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Securing Your Microsoft 365 Accounts – 5 In-built Features to Enhance Your Security Posture

The Microsoft cloud offers exceptional cyber security. Trusted by over 1 million organisations worldwide, and supported by a $1 billion annual cyber security budget, there are few safer places to store your business’s data.

With measures like geo-redundancy, encryption, and enterprise-grade firewalls protecting its data centres, Microsoft’s cloud services offer unrivalled levels of security and resilience, and the company remains committed to enhancing its cyber protections in the years ahead. However, it’s crucial to remember that under the ‘shared responsibility’ model, ultimate liability for the security of the data you host on Microsoft’s services, lies with your business.

‘Shared Responsibility’ Summarised

Microsoft’s shared responsibility model defines the relationship the company has with its customers in terms of the partitioning of security and compliance responsibilities. In a nutshell, Microsoft is Responsible for:

· Maintaining the uptime of its infrastructure to provide reliable services.

· Taking steps to defend its infrastructure and services against the threat of cyber-attacks.

Your business is responsible for:

· Taking steps to protect the integrity and confidentiality of the data you host within Microsoft services. This includes managing access, applying robust authentication measures, implementing a secure data backup, and deploying the in-built tools Microsoft provides to users to enhance their data security posture.

· Ensuring that your security controls comply with the data protection regulations that apply to your business.

In this mini blog series, we want to help you boost the security of your Microsoft 365 accounts, by providing a checklist to help you compare your current configuration against best practice. Fully optimising the security of Microsoft 365 means leveraging the security features that come built in, and supplementing these with additional controls to further fortify your defences. In this article, we’ll focus on 5 native security features you can use to enhance your security posture; consult with your IT support provider to ensure these have been optimised for security, and not left on the defaults!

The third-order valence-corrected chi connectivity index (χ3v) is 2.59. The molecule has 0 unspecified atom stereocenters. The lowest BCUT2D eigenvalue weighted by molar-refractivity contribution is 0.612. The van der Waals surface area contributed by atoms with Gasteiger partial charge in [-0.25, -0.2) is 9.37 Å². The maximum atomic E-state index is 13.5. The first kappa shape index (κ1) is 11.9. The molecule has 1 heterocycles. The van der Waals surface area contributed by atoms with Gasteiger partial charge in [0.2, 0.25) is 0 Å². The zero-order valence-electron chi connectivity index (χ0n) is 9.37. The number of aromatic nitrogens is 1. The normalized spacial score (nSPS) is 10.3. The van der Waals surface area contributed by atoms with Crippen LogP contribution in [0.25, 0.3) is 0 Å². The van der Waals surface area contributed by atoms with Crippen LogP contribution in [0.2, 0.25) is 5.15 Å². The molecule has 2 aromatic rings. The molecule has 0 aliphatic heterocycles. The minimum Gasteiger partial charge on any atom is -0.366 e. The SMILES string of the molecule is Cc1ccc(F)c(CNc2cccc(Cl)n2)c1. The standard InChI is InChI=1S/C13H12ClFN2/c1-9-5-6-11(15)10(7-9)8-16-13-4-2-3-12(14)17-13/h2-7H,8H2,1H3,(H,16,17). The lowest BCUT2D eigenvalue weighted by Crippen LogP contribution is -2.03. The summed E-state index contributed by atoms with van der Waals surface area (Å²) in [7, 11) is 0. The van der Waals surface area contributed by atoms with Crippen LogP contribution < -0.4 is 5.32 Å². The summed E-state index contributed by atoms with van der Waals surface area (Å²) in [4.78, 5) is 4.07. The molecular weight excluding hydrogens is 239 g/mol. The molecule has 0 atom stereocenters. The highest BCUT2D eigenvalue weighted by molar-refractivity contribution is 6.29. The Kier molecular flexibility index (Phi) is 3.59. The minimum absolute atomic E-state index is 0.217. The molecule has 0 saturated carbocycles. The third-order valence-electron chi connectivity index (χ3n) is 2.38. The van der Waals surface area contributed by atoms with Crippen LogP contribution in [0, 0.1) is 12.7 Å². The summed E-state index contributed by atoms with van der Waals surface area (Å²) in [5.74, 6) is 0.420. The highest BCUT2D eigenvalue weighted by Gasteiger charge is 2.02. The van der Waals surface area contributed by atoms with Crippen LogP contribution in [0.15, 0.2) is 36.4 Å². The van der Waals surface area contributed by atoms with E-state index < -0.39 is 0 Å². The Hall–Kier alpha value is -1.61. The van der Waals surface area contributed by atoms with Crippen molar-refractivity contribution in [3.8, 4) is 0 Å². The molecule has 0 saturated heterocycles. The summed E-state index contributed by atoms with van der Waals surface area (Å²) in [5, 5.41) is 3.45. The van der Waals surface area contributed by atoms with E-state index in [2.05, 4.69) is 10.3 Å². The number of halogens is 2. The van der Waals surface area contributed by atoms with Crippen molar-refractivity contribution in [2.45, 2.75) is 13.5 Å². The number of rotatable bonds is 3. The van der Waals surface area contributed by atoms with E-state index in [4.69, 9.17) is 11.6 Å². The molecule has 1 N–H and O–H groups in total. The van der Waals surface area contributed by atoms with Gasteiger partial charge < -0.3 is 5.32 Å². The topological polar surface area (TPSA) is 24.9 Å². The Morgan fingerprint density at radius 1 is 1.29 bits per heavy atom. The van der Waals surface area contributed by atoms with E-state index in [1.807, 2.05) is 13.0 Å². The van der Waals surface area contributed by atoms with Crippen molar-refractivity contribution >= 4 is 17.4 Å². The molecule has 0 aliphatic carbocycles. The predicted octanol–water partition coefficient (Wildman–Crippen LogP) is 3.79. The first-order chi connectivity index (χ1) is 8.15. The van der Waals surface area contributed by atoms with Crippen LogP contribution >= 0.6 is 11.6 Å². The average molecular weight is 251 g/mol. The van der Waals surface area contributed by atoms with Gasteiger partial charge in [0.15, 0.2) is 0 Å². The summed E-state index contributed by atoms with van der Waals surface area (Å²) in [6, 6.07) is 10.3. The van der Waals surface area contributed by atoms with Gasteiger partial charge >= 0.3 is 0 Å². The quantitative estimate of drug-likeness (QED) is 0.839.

Threat Policies

No matter which Microsoft 365 plan your business operates, you’ll have access to a range of cyber threat protections, designed to offer baseline protection against the likes of malware and phishing. While these security protections are no silver bullet and should be deployed as part of a comprehensive cyber security strategy, activating them will provide an additional safeguard to your business, particularly against email-based threats.

These protections are configurable through the ‘Threat Policies’ section of the Microsoft 365 admin centre. To locate and engage the measures available to you, log in to your 365 account and locate the admin centre as pictured below. 

Image of Microsoft office hub

Launch the ‘Microsoft 365 Security Center’ by clicking the ‘security’ button from the menu on the left side, then locate and click ‘policies and rules’ and ‘threat policies’ as shown. 

Image of the policies and rules of Microsoft 365